Japan to support deep blue project with $2.4m
• NIMASA decries illegal fishing exploitation by foreigners
The Japanese government has pledged $2.4 million to support Nigeria’s security infrastructure ‘Deep Blue Project’ to combat piracy in the Gulf of Guinea (GoG).
The Director-General of the Nigerian Maritime Administration and Safety Agency (NIMASA), Dr. Bashir Jamoh, disclosed this while engaging a delegate of the European Union led by the Senior Coordinator for the Gulf of Guinea, Ambassador Nicolas Martinez, on a working visit to inspect the Deep Blue Project assets at the Nigerian Navy Diving School.
Jamoh noted that the recent removal of Nigeria from the Piracy list by the International Maritime Bureau (IMB) was a result of the collective efforts of various stakeholders within and outside the country.
He added that the improved intelligence gathering and sharing among all stakeholders played a major role in the results the country is witnessing now.
“Our Deep Blue Project, the SPOMO Act enacted by the National Assembly, the convictions of criminals under the SPOMO Act, the commitment of the Nigerian Navy and other military arms of the Nigerian Armed Forces, not forgetting the support from the international community, all led to the reduction of piracy in the Gulf of Guinea,” he said.
On his part, Martinez commended the Nigerian Government for providing leadership in the Gulf of Guinea in the war against criminality in the maritime sector, which has yielded desired results.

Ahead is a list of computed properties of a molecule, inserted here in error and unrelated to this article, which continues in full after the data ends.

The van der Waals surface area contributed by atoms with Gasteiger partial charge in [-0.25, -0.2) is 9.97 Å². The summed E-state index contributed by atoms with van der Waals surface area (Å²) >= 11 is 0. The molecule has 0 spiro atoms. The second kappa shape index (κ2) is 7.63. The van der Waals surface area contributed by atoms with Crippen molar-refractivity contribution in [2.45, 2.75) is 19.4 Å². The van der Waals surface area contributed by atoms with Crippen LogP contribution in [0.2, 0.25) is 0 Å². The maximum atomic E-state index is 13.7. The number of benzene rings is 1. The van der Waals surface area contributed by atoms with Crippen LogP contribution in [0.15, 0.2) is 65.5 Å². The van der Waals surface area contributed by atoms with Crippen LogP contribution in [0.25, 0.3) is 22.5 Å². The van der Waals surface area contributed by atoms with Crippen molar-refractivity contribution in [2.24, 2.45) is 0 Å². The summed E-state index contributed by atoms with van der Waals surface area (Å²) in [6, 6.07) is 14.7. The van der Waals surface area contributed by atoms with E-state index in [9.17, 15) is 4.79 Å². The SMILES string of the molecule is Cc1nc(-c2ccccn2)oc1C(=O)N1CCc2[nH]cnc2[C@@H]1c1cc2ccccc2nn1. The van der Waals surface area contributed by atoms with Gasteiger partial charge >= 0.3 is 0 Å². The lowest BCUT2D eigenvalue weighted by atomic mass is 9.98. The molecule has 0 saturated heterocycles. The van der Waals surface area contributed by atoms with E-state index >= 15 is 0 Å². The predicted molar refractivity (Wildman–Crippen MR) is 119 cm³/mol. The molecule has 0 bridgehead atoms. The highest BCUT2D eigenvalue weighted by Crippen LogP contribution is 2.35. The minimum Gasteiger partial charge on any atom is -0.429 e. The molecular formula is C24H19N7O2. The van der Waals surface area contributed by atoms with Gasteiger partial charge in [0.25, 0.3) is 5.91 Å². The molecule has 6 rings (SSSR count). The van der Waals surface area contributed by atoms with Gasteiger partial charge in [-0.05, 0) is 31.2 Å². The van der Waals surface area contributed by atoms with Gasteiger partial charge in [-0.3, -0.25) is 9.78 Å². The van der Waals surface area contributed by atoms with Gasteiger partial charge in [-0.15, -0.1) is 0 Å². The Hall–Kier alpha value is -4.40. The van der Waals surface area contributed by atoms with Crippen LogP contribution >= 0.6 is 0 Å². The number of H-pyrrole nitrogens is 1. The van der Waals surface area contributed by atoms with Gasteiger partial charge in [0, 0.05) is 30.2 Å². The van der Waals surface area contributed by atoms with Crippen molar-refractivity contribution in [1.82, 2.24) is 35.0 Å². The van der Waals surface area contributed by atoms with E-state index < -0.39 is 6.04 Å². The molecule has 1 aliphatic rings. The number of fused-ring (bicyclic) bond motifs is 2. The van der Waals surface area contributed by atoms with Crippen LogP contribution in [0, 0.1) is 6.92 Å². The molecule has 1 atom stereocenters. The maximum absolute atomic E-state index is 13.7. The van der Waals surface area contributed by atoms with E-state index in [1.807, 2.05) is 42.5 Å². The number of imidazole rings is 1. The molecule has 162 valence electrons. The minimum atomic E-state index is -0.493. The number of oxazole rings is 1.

He noted that the EU remains a committed partner to the Gulf of Guinea region and would continue to provide extensive and targeted assistance to strengthen the critical features of the Yaoundé security architecture, while cementing the long-standing relationship between ECOWAS member states, like Nigeria and the EU.
IN a related development, a Public Relations Officer of NIMASA, Chinweizu Amuta, has decried the underfunding and neglect of fishing industry over the decades, thereby leaving it vulnerable to illegal fishing exploitation by foreign vessels with China, the European Union and Belize, notable for illegally exploiting Nigerian waters.
Amuta said despite the important contribution that fishing makes to the livelihoods of Nigerians; the country loses $70 million each year to illegal fishing according to the House of Representatives.
This, he said, includes loss of license fees, revenue from taxation and the value that could have accrued from legitimate fishing by local vessels.
“The inherent nature of illegal, unreported, and unregulated (IUU) fishing makes it almost impossible to accurately quantify the full global economic impacts resulting from these activities.
“Like most countries in West Africa, Nigeria’s coastal waters contain diverse species of fish, which contribute to the food and economic security of its people. Small-scale fishing operations contribute 80 per cent of locally produced fish and support the livelihoods of 24 million Nigerians with around 73 per cent of those involved in fisheries in Nigeria, being women,” he said.
He added that in recent times, the NIMASA has taken a holistic and collaborative approach to address fisheries crime.
Amuta added that having identified the need for a national maritime security strategy to guide and facilitate inter-agency and regional cooperation, the agency incorporated combating IUU fishing activities as part of the remit of its Deep Blue Project.
He said with deep blue assets, the nation’s waters are expected to be protected from degradation due to pollution, exploitation and illegal fishing by unlicensed local and foreign operators.